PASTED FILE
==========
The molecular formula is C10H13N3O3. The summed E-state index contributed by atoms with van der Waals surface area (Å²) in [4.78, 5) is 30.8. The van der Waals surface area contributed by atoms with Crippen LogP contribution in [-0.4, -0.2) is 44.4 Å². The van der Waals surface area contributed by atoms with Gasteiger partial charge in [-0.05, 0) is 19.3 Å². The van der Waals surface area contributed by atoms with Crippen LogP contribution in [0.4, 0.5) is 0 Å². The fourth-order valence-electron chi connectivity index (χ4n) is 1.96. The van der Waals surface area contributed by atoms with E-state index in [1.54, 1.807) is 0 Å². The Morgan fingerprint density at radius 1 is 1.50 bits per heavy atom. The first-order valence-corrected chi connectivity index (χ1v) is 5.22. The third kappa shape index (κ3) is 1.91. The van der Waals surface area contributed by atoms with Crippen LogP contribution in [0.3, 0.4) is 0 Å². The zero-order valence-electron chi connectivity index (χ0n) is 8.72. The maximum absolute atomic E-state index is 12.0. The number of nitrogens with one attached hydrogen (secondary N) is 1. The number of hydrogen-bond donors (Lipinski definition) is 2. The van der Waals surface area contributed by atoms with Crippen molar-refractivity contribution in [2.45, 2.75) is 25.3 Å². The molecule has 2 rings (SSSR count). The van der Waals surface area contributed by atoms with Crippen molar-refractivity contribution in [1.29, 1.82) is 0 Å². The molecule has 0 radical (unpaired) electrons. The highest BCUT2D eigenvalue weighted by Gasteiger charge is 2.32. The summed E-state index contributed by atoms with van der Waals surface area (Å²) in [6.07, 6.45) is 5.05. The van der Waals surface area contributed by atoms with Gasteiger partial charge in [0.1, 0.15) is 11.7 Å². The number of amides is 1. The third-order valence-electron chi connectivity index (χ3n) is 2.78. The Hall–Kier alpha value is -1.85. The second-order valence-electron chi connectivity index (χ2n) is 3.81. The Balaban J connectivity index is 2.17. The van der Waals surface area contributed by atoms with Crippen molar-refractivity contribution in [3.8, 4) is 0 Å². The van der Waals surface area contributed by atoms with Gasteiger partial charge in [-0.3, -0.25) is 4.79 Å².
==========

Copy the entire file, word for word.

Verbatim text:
The molecular formula is C10H13N3O3. The summed E-state index contributed by atoms with van der Waals surface area (Å²) in [4.78, 5) is 30.8. The van der Waals surface area contributed by atoms with Crippen LogP contribution in [-0.4, -0.2) is 44.4 Å². The van der Waals surface area contributed by atoms with Gasteiger partial charge in [-0.05, 0) is 19.3 Å². The van der Waals surface area contributed by atoms with Crippen LogP contribution in [0.4, 0.5) is 0 Å². The fourth-order valence-electron chi connectivity index (χ4n) is 1.96. The van der Waals surface area contributed by atoms with E-state index in [1.54, 1.807) is 0 Å². The Morgan fingerprint density at radius 1 is 1.50 bits per heavy atom. The first-order valence-corrected chi connectivity index (χ1v) is 5.22. The third kappa shape index (κ3) is 1.91. The van der Waals surface area contributed by atoms with Crippen LogP contribution in [0.3, 0.4) is 0 Å². The zero-order valence-electron chi connectivity index (χ0n) is 8.72. The maximum absolute atomic E-state index is 12.0. The number of nitrogens with one attached hydrogen (secondary N) is 1. The number of hydrogen-bond donors (Lipinski definition) is 2. The van der Waals surface area contributed by atoms with Crippen molar-refractivity contribution in [2.45, 2.75) is 25.3 Å². The molecule has 2 rings (SSSR count). The van der Waals surface area contributed by atoms with Crippen molar-refractivity contribution in [1.29, 1.82) is 0 Å². The molecule has 0 radical (unpaired) electrons. The highest BCUT2D eigenvalue weighted by Gasteiger charge is 2.32. The summed E-state index contributed by atoms with van der Waals surface area (Å²) in [6.07, 6.45) is 5.05. The van der Waals surface area contributed by atoms with Gasteiger partial charge in [0.1, 0.15) is 11.7 Å². The number of amides is 1. The third-order valence-electron chi connectivity index (χ3n) is 2.78. The Hall–Kier alpha value is -1.85. The second-order valence-electron chi connectivity index (χ2n) is 3.81. The Balaban J connectivity index is 2.17. The van der Waals surface area contributed by atoms with Crippen molar-refractivity contribution in [3.8, 4) is 0 Å². The van der Waals surface area contributed by atoms with Gasteiger partial charge in [-0.3, -0.25) is 4.79 Å².